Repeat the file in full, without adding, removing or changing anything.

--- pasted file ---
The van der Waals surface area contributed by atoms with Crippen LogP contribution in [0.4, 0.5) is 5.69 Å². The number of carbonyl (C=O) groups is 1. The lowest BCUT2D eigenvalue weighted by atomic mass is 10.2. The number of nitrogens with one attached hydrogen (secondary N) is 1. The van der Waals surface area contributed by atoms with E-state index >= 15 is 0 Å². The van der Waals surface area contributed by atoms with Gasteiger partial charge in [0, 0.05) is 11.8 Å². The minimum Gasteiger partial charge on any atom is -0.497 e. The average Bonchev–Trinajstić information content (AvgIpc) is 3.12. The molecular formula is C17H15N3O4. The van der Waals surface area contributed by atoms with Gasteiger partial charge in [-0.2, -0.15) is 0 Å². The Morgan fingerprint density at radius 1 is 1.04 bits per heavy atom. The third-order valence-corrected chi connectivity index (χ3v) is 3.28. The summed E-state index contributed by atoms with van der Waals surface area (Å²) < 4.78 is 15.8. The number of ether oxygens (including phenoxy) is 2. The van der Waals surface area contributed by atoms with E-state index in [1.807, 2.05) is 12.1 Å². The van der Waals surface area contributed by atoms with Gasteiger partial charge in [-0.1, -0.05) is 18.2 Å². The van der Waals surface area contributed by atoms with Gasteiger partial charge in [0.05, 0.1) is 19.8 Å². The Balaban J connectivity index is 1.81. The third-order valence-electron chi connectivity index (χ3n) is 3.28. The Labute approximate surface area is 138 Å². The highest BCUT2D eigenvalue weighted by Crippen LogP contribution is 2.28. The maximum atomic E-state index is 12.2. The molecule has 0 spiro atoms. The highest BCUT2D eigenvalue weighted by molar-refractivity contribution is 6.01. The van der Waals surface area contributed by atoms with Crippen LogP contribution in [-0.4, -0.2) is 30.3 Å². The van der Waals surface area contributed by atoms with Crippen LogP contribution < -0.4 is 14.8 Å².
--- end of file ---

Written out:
The van der Waals surface area contributed by atoms with Crippen LogP contribution in [0.4, 0.5) is 5.69 Å². The number of carbonyl (C=O) groups is 1. The lowest BCUT2D eigenvalue weighted by atomic mass is 10.2. The number of nitrogens with one attached hydrogen (secondary N) is 1. The van der Waals surface area contributed by atoms with E-state index >= 15 is 0 Å². The van der Waals surface area contributed by atoms with Gasteiger partial charge in [0, 0.05) is 11.8 Å². The minimum Gasteiger partial charge on any atom is -0.497 e. The average Bonchev–Trinajstić information content (AvgIpc) is 3.12. The molecular formula is C17H15N3O4. The van der Waals surface area contributed by atoms with Gasteiger partial charge in [-0.2, -0.15) is 0 Å². The Morgan fingerprint density at radius 1 is 1.04 bits per heavy atom. The third-order valence-corrected chi connectivity index (χ3v) is 3.28. The summed E-state index contributed by atoms with van der Waals surface area (Å²) < 4.78 is 15.8. The number of ether oxygens (including phenoxy) is 2. The van der Waals surface area contributed by atoms with E-state index in [1.807, 2.05) is 12.1 Å². The van der Waals surface area contributed by atoms with Gasteiger partial charge in [-0.1, -0.05) is 18.2 Å². The van der Waals surface area contributed by atoms with Gasteiger partial charge in [0.05, 0.1) is 19.8 Å². The Balaban J connectivity index is 1.81. The third-order valence-electron chi connectivity index (χ3n) is 3.28. The Labute approximate surface area is 138 Å². The highest BCUT2D eigenvalue weighted by Crippen LogP contribution is 2.28. The maximum atomic E-state index is 12.2. The molecule has 0 spiro atoms. The highest BCUT2D eigenvalue weighted by molar-refractivity contribution is 6.01. The van der Waals surface area contributed by atoms with Crippen LogP contribution in [-0.4, -0.2) is 30.3 Å². The van der Waals surface area contributed by atoms with Crippen LogP contribution < -0.4 is 14.8 Å².